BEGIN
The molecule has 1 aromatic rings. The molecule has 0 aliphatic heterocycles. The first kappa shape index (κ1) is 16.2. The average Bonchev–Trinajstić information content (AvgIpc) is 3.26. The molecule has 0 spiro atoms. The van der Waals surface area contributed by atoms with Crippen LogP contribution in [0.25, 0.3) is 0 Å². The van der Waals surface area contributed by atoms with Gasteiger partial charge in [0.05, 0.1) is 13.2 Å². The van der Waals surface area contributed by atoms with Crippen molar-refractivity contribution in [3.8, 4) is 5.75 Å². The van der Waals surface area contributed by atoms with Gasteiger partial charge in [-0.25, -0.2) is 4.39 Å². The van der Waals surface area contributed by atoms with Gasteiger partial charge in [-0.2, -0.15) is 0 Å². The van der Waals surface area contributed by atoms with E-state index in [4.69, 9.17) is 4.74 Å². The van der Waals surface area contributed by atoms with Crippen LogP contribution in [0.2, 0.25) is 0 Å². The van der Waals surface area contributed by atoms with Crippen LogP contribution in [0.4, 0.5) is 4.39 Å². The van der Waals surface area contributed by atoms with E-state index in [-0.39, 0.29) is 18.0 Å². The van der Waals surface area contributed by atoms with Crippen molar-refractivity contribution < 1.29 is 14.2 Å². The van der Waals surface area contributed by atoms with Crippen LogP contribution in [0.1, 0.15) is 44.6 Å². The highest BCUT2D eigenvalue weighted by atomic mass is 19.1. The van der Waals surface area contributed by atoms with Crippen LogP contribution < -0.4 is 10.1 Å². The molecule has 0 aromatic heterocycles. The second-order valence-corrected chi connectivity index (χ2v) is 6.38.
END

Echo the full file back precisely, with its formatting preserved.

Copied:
The molecule has 1 aromatic rings. The molecule has 0 aliphatic heterocycles. The first kappa shape index (κ1) is 16.2. The average Bonchev–Trinajstić information content (AvgIpc) is 3.26. The molecule has 0 spiro atoms. The van der Waals surface area contributed by atoms with Crippen LogP contribution in [0.25, 0.3) is 0 Å². The van der Waals surface area contributed by atoms with Gasteiger partial charge in [0.05, 0.1) is 13.2 Å². The van der Waals surface area contributed by atoms with Crippen molar-refractivity contribution in [3.8, 4) is 5.75 Å². The van der Waals surface area contributed by atoms with Gasteiger partial charge in [-0.25, -0.2) is 4.39 Å². The van der Waals surface area contributed by atoms with Gasteiger partial charge in [-0.2, -0.15) is 0 Å². The van der Waals surface area contributed by atoms with E-state index in [4.69, 9.17) is 4.74 Å². The van der Waals surface area contributed by atoms with Crippen LogP contribution in [0.2, 0.25) is 0 Å². The van der Waals surface area contributed by atoms with Crippen LogP contribution in [0.4, 0.5) is 4.39 Å². The van der Waals surface area contributed by atoms with E-state index in [-0.39, 0.29) is 18.0 Å². The van der Waals surface area contributed by atoms with Crippen molar-refractivity contribution < 1.29 is 14.2 Å². The van der Waals surface area contributed by atoms with Crippen LogP contribution in [0.1, 0.15) is 44.6 Å². The highest BCUT2D eigenvalue weighted by atomic mass is 19.1. The van der Waals surface area contributed by atoms with Crippen LogP contribution < -0.4 is 10.1 Å². The molecule has 0 aromatic heterocycles. The second-order valence-corrected chi connectivity index (χ2v) is 6.38.